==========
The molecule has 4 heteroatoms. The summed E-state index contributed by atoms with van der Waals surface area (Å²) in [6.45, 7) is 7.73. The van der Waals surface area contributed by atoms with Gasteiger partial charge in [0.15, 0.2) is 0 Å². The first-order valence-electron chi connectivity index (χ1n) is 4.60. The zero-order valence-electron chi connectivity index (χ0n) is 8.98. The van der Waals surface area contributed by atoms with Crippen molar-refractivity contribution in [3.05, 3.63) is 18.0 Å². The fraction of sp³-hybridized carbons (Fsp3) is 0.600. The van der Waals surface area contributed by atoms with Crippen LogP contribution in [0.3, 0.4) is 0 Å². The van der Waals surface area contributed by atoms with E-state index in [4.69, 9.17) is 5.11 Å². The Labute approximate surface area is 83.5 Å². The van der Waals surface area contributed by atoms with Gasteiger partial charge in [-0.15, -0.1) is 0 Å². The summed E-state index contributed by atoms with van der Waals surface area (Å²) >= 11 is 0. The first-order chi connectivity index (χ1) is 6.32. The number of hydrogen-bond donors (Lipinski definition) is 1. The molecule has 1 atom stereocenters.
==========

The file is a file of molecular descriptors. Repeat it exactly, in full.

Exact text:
The molecule has 4 heteroatoms. The summed E-state index contributed by atoms with van der Waals surface area (Å²) in [6.45, 7) is 7.73. The van der Waals surface area contributed by atoms with Gasteiger partial charge in [0.15, 0.2) is 0 Å². The first-order valence-electron chi connectivity index (χ1n) is 4.60. The zero-order valence-electron chi connectivity index (χ0n) is 8.98. The van der Waals surface area contributed by atoms with Crippen molar-refractivity contribution in [3.05, 3.63) is 18.0 Å². The fraction of sp³-hybridized carbons (Fsp3) is 0.600. The van der Waals surface area contributed by atoms with Crippen LogP contribution in [0.3, 0.4) is 0 Å². The van der Waals surface area contributed by atoms with E-state index in [4.69, 9.17) is 5.11 Å². The Labute approximate surface area is 83.5 Å². The van der Waals surface area contributed by atoms with Gasteiger partial charge in [-0.15, -0.1) is 0 Å². The summed E-state index contributed by atoms with van der Waals surface area (Å²) >= 11 is 0. The first-order chi connectivity index (χ1) is 6.32. The number of hydrogen-bond donors (Lipinski definition) is 1. The molecule has 1 atom stereocenters.